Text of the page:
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February 22, 2013 | 2:00 p.m. - 3:00 p.m.
Category: Seminar
Location: Physics #245 | Map
666 W. Hancock
Detroit, MI 48201
Cost: no charge
Audience: Alumni, Community, Current Graduate Students, Current Undergraduate Students, Faculty, Parents, Prospective Students, Staff

Yuejian Wang, from the Department of Physics, Oakland University, presents: The application of high-pressure technique in condensed matter physics.

Pressure along with temperature and chemical composition defines the state of matter. High pressure could decrease the distance among atoms, shorten the chemical bonds, and distort the electron orbitals. Beyond a certain pressure point, materials may reach a new state of equilibrium and transit into a phase with distinctive atomic arrangement and crystal structure exhibiting properties quite different from that stable phase at ambient conditions. For example, under high pressure soft and black graphite transforms into a superhard and light-transparent diamond. With the rapid development of technology (high pressure generation apparatus, synchrotron X-ray, Raman), high-pressure technique has become a prevalent and important tool for exploring the unique nature of matter in solid, liquid, or gaseous state under extreme conditions. In the talk, I will briefly go over the basicsof the high-pressure technology, its advantages, and its application in condensed matter physics as well as the new progressin the study of graphite under high pressure.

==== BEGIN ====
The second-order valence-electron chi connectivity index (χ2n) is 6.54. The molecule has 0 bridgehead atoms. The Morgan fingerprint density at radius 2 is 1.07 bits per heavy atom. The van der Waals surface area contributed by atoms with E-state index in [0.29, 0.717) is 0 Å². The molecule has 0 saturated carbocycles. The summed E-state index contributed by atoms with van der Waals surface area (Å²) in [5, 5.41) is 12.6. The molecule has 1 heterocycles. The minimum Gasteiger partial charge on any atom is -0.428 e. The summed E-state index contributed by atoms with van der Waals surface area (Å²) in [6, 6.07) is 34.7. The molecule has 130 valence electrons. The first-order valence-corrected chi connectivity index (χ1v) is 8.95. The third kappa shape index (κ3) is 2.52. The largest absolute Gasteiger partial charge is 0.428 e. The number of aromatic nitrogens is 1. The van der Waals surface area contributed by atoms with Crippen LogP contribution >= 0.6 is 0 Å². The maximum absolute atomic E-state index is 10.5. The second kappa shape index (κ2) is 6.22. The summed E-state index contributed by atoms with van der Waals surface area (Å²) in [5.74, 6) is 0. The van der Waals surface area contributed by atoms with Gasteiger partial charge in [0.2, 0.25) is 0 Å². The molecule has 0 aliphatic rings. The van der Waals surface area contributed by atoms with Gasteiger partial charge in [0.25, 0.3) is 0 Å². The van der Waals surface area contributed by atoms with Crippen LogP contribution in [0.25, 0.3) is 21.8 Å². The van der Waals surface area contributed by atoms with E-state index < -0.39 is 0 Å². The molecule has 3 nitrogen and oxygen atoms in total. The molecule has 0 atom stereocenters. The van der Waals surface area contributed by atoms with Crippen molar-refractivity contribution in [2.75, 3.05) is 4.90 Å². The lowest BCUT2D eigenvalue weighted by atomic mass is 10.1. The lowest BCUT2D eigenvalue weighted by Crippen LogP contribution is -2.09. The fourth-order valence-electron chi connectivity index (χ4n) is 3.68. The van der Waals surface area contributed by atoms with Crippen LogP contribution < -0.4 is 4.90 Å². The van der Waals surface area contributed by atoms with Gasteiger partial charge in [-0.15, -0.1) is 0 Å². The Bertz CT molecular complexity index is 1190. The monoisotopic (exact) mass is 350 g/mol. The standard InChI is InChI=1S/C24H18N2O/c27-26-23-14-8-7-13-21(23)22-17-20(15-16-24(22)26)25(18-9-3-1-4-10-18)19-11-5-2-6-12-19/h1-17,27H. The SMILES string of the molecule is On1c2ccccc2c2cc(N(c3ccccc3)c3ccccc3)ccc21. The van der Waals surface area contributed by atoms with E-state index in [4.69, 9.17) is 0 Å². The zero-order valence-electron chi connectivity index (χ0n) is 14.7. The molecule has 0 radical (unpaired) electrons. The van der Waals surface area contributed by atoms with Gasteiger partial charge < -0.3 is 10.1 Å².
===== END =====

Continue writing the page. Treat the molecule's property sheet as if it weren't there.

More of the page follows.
For more information about this event, please contact Ashis Mukhopadhyay at 313-577-2775 or ashis@wayne.edu.